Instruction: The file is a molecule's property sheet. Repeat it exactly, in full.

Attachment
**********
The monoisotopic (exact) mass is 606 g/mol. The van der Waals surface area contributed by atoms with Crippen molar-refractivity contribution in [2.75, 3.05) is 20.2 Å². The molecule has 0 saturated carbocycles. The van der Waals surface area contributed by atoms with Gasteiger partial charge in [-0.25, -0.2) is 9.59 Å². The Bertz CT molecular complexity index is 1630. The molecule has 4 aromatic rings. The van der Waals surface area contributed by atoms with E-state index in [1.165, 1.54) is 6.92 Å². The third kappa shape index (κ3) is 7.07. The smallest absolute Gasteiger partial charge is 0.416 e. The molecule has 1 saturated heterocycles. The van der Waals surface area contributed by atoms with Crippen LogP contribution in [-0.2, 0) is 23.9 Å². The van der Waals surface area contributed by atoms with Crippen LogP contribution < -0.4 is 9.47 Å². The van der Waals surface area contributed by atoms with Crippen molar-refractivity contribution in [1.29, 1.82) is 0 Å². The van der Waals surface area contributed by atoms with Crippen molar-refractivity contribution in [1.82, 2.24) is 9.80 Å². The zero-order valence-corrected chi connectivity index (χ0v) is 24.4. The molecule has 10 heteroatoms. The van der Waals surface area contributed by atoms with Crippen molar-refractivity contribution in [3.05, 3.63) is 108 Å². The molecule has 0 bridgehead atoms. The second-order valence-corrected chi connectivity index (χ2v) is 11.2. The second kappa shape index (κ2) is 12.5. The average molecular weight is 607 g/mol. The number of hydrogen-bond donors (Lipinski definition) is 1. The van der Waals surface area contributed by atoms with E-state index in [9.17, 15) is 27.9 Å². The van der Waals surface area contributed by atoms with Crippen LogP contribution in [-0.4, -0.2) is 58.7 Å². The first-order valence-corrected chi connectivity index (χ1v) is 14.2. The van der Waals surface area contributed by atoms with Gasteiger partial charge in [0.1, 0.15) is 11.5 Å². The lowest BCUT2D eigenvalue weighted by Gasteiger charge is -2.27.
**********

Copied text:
The monoisotopic (exact) mass is 606 g/mol. The van der Waals surface area contributed by atoms with Crippen molar-refractivity contribution in [2.75, 3.05) is 20.2 Å². The molecule has 0 saturated carbocycles. The van der Waals surface area contributed by atoms with Gasteiger partial charge in [-0.25, -0.2) is 9.59 Å². The Bertz CT molecular complexity index is 1630. The molecule has 4 aromatic rings. The van der Waals surface area contributed by atoms with E-state index in [1.165, 1.54) is 6.92 Å². The third kappa shape index (κ3) is 7.07. The smallest absolute Gasteiger partial charge is 0.416 e. The molecule has 1 saturated heterocycles. The van der Waals surface area contributed by atoms with Crippen LogP contribution in [-0.2, 0) is 23.9 Å². The van der Waals surface area contributed by atoms with Crippen LogP contribution < -0.4 is 9.47 Å². The van der Waals surface area contributed by atoms with Crippen molar-refractivity contribution in [1.29, 1.82) is 0 Å². The van der Waals surface area contributed by atoms with Crippen molar-refractivity contribution in [1.82, 2.24) is 9.80 Å². The zero-order valence-corrected chi connectivity index (χ0v) is 24.4. The molecule has 10 heteroatoms. The van der Waals surface area contributed by atoms with Crippen molar-refractivity contribution in [3.05, 3.63) is 108 Å². The molecule has 0 bridgehead atoms. The second-order valence-corrected chi connectivity index (χ2v) is 11.2. The second kappa shape index (κ2) is 12.5. The average molecular weight is 607 g/mol. The number of hydrogen-bond donors (Lipinski definition) is 1. The van der Waals surface area contributed by atoms with E-state index in [9.17, 15) is 27.9 Å². The van der Waals surface area contributed by atoms with Crippen LogP contribution in [-0.4, -0.2) is 58.7 Å². The first-order valence-corrected chi connectivity index (χ1v) is 14.2. The van der Waals surface area contributed by atoms with Gasteiger partial charge in [0.1, 0.15) is 11.5 Å². The lowest BCUT2D eigenvalue weighted by Gasteiger charge is -2.27.